Here’s how much cash you need for a recession, according to advisors

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With the threat of a recession looming, more financial experts are sharing how to prepare — including how much cash it may be smart to set aside.  

The end of June marked a turbulent six months for the S&P 500 Index, which dropped by more than 20% since January, capping its worst six-month start to a year since 1970.

The future may be unclear, but stock market volatility, soaring inflation, geopolitical conflict and supply chain shortages have weakened Americans’ confidence in the economy.  

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Indeed, more than half of Americans are now concerned about their level of emergency savings, up from 44% in 2020, according to a June survey from Bankrate.

Many are concerned about falling short: Nearly one-third of Americans have less than three months of expenses in savings, and almost one-quarter have no emergency fund, Bankrate found. 

Although rock-bottom returns made cash less attractive over the past several years, that may be changing as interest rates move upward. And experts say there’s a value in the peace of mind savings brings.

Here’s how much in cash savings you need at different times in your career, according to financial advisors.

Dual-income families: Save at least 3 months’ worth

The typical recommendation for dual-income families is savings worth three to six months of living expenses, said Christopher Lyman, a certified financial planner with Allied Financial Advisors in Newtown, Pennsylvania. The reasoning: Even if one earner loses their job, there are other income streams to help the family keep up with expenses.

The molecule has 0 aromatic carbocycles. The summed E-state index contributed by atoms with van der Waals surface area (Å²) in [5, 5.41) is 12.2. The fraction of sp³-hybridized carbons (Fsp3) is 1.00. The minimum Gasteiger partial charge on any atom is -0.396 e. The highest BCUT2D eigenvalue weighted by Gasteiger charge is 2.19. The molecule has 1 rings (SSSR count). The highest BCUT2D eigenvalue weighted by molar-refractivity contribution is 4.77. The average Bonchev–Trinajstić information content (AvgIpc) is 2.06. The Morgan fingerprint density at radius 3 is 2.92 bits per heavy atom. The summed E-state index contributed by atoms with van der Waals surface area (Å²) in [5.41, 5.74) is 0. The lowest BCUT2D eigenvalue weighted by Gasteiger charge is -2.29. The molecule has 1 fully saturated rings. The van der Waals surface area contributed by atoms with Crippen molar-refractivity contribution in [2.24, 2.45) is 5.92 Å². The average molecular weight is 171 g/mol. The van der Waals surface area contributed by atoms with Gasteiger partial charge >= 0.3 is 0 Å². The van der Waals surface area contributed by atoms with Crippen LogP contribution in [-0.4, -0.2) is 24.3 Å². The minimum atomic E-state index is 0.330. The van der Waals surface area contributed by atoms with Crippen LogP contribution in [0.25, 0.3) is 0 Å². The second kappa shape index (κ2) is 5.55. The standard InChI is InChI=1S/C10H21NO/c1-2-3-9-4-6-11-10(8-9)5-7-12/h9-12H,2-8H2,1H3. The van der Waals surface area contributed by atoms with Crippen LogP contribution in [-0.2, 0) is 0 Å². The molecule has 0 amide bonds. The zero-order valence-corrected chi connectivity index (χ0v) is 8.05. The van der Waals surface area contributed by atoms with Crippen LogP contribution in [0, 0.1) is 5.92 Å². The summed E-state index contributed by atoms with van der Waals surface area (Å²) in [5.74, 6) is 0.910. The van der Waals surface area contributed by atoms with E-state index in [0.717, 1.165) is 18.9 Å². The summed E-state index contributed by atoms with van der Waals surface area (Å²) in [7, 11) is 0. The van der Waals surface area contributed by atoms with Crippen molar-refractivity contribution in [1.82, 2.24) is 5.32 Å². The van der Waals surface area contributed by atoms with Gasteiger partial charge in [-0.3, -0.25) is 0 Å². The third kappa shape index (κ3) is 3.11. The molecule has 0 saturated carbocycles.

Single earners: Put aside 6 months or more

Catherine Valega, a CFP and wealth consultant at Green Bee Advisory in Winchester, Massachusetts, suggests keeping 12 to 24 months of expenses in cash.  

Personal finance expert and best-selling author Suze Orman has also recommended extra savings, and recently told CNBC she pushes for 8-12 months of expenses. “If you lose your job, if you want to leave your job, that gives you the freedom to continue to pay your bills while you’re figuring out what you want to do with your life,” she said.

Entrepreneurs: Set aside 1 year of expenses

With more economic uncertainty, Lyman recommends entrepreneurs and small business owners try to set aside one year of business expenses.

“Taking this advice saved quite a few of our business owner clients from shutting down due to the pandemic,” he said.

Some people are uncomfortable having that much money ‘on the sideline’ and not earning anything, especially right now when stocks look to be providing a great buying opportunity.

Christopher Lyman

Certified financial planner with Allied Financial Advisors, LLC

Retirees: Reserve 1-3 years of expenses in cash

For example, if your monthly expenses are $5,000 per month, you receive $3,000 from a pension and $1,000 from Social Security, you may need less in cash, around $12,000 to $36,000.   

“This allows you to maintain your longer-term investments without the risk of selling when the stock market is down,” Koeppel said.

How much to save is a ‘very emotional topic’

There’s some flex in the “right” amount. Money is a “very emotional topic,” Lyman admits, noting that some clients veer from his savings recommendations.

“Some people are uncomfortable having that much money ‘on the sideline’ and not earning anything, especially right now when stocks look to be providing a great buying opportunity,” he said. 

Others were “cautious” before and now feel “thoroughly worried about the market,” motivating them to save significantly more, Lyman said.



Source : CNBC